So Karl Dean says he will fully fund education if he becomes governor. Mr. Dean was mayor of Metro Nashville for eight years. Nashville spends $11,946 per student on education, which is 30 percent more than the Tennessee average ($9,105).
One would think Nashville would be one of the highest rated school districts in the state. Oops, actually despite spending almost $3,000 more per student, Metro is ranked #61 in the rankings of school districts.
And the other predominantly Democrat district in the state, Shelby County, is even worse. They spend $11,221 per student and rank #103 in the state.
Those Democrats sure support education.
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Mr. Douglas Jones doesn't cite the source or the methodology of these rankings, which makes it hard to give them much credit. What we do know is that Mayor Dean increased Metro Nashville Public Schools' operating budget 37 percent over eight years, despite the Great Recession and a historic, devastating flood that forced many areas of government to take substantial cuts during his tenure. He and the Metro Council invested more than $620 million in capital projects for schools and raised starting teacher pay from 30th in the state to third. Education was always Mayor Dean's top priority, and it will be the same when he's elected governor.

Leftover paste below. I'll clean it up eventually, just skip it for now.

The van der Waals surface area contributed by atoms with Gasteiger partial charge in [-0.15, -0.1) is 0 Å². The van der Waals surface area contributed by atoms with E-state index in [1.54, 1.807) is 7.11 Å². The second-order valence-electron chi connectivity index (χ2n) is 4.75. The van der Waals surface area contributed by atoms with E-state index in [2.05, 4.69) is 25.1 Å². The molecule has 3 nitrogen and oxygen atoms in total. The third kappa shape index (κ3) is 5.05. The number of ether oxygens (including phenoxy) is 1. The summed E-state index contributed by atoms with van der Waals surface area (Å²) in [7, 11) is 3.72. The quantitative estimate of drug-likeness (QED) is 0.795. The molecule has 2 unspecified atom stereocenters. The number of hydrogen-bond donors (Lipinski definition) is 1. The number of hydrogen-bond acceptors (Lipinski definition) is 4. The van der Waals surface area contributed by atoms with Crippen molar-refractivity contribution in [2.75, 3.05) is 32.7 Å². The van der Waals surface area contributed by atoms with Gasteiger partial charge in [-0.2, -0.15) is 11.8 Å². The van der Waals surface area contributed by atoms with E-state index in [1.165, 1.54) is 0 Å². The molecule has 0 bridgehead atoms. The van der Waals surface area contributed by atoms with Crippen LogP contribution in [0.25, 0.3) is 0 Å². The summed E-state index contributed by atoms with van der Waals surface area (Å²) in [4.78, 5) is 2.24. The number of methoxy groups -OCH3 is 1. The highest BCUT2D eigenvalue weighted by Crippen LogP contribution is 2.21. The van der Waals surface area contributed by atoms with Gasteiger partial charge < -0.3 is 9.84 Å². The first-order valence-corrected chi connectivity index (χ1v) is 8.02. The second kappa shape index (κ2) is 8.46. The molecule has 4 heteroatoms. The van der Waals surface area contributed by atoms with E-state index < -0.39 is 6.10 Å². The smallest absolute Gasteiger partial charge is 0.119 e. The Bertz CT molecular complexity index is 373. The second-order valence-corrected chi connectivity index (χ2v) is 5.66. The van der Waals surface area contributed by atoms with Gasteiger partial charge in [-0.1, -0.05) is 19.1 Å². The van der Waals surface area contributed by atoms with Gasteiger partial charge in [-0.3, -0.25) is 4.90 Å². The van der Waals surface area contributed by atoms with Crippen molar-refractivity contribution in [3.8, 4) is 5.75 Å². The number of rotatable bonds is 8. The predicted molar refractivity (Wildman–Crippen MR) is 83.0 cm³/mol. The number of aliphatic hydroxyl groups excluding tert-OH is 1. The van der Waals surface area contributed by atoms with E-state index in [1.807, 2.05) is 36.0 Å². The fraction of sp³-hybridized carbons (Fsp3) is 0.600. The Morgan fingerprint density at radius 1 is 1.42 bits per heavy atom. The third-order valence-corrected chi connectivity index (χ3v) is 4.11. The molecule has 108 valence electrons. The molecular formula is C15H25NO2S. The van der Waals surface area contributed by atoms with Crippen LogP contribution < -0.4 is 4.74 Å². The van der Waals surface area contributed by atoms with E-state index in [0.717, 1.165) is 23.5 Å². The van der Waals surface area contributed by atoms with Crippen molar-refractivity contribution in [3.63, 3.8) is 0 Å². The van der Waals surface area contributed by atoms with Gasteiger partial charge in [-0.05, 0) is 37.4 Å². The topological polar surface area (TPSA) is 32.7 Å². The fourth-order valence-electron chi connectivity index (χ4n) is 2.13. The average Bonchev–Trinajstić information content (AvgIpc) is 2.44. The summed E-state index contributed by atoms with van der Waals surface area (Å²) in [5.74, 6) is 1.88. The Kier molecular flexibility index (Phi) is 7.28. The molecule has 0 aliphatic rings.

Urban school districts like Nashville, Memphis and Chattanooga face unique challenges, but Mayor Dean is determined to help them and their suburban and rural counterparts do a better job of teaching and training the young people who will be our future leaders. Bill Lee, on the other hand, has expressed support for vouchers, which would take money out of public schools and transfer it to private schools - a recipe for disaster that goes directly against the shared commitment to public education that America is built on.